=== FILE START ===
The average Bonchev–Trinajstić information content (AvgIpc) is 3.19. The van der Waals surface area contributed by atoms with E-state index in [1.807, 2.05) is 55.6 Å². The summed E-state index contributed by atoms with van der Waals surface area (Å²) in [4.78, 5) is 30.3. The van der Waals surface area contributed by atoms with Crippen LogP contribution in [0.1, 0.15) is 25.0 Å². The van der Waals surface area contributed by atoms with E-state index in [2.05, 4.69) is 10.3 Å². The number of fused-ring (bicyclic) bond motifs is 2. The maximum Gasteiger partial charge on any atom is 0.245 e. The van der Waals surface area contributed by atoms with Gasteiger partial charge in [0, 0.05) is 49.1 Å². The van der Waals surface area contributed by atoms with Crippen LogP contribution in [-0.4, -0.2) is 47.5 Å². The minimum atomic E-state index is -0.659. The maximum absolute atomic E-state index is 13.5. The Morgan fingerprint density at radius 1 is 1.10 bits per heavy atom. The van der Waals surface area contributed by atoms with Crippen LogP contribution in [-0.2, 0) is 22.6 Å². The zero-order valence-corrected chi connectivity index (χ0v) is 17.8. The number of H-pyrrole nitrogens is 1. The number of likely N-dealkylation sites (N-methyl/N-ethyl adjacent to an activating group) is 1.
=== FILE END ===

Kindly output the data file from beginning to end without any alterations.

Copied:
The average Bonchev–Trinajstić information content (AvgIpc) is 3.19. The van der Waals surface area contributed by atoms with E-state index in [1.807, 2.05) is 55.6 Å². The summed E-state index contributed by atoms with van der Waals surface area (Å²) in [4.78, 5) is 30.3. The van der Waals surface area contributed by atoms with Crippen LogP contribution in [0.1, 0.15) is 25.0 Å². The van der Waals surface area contributed by atoms with E-state index in [2.05, 4.69) is 10.3 Å². The number of fused-ring (bicyclic) bond motifs is 2. The maximum Gasteiger partial charge on any atom is 0.245 e. The van der Waals surface area contributed by atoms with Gasteiger partial charge in [0, 0.05) is 49.1 Å². The van der Waals surface area contributed by atoms with Crippen LogP contribution in [-0.4, -0.2) is 47.5 Å². The minimum atomic E-state index is -0.659. The maximum absolute atomic E-state index is 13.5. The Morgan fingerprint density at radius 1 is 1.10 bits per heavy atom. The van der Waals surface area contributed by atoms with Crippen LogP contribution in [-0.2, 0) is 22.6 Å². The zero-order valence-corrected chi connectivity index (χ0v) is 17.8. The number of H-pyrrole nitrogens is 1. The number of likely N-dealkylation sites (N-methyl/N-ethyl adjacent to an activating group) is 1.